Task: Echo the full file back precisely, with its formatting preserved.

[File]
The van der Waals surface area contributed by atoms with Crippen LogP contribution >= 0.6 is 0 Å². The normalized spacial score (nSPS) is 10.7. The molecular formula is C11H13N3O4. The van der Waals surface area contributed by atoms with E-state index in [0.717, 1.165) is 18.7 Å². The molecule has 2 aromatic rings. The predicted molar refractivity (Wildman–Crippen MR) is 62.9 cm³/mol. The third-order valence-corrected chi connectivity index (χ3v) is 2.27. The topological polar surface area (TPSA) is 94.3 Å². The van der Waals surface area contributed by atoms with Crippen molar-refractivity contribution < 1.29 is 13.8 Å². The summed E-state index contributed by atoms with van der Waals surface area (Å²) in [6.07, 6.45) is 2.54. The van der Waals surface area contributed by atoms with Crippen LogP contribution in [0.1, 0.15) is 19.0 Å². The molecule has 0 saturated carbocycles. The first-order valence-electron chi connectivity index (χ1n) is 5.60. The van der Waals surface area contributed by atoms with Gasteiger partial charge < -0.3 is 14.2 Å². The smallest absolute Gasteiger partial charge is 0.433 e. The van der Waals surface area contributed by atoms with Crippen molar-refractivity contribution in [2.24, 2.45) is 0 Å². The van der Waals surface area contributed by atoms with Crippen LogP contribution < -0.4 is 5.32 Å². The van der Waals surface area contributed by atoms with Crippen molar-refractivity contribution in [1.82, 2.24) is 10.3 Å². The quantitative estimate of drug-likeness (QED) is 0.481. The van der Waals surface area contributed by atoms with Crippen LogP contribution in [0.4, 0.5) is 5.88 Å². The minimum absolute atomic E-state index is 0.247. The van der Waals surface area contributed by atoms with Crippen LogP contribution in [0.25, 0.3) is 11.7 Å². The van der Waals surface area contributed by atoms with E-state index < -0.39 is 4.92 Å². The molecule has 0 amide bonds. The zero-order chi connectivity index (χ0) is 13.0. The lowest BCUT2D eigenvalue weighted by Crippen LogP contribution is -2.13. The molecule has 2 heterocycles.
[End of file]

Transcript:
The van der Waals surface area contributed by atoms with Crippen LogP contribution >= 0.6 is 0 Å². The normalized spacial score (nSPS) is 10.7. The molecular formula is C11H13N3O4. The van der Waals surface area contributed by atoms with E-state index in [0.717, 1.165) is 18.7 Å². The molecule has 2 aromatic rings. The predicted molar refractivity (Wildman–Crippen MR) is 62.9 cm³/mol. The third-order valence-corrected chi connectivity index (χ3v) is 2.27. The topological polar surface area (TPSA) is 94.3 Å². The van der Waals surface area contributed by atoms with Crippen molar-refractivity contribution < 1.29 is 13.8 Å². The summed E-state index contributed by atoms with van der Waals surface area (Å²) in [6.07, 6.45) is 2.54. The van der Waals surface area contributed by atoms with Crippen LogP contribution in [0.1, 0.15) is 19.0 Å². The molecule has 0 saturated carbocycles. The first-order valence-electron chi connectivity index (χ1n) is 5.60. The van der Waals surface area contributed by atoms with Gasteiger partial charge < -0.3 is 14.2 Å². The smallest absolute Gasteiger partial charge is 0.433 e. The van der Waals surface area contributed by atoms with Crippen molar-refractivity contribution in [2.24, 2.45) is 0 Å². The van der Waals surface area contributed by atoms with Crippen LogP contribution < -0.4 is 5.32 Å². The van der Waals surface area contributed by atoms with Crippen molar-refractivity contribution in [1.82, 2.24) is 10.3 Å². The quantitative estimate of drug-likeness (QED) is 0.481. The van der Waals surface area contributed by atoms with Crippen LogP contribution in [0.4, 0.5) is 5.88 Å². The minimum absolute atomic E-state index is 0.247. The van der Waals surface area contributed by atoms with Crippen LogP contribution in [0.25, 0.3) is 11.7 Å². The van der Waals surface area contributed by atoms with E-state index < -0.39 is 4.92 Å². The molecule has 0 amide bonds. The zero-order chi connectivity index (χ0) is 13.0. The lowest BCUT2D eigenvalue weighted by Crippen LogP contribution is -2.13. The molecule has 2 heterocycles.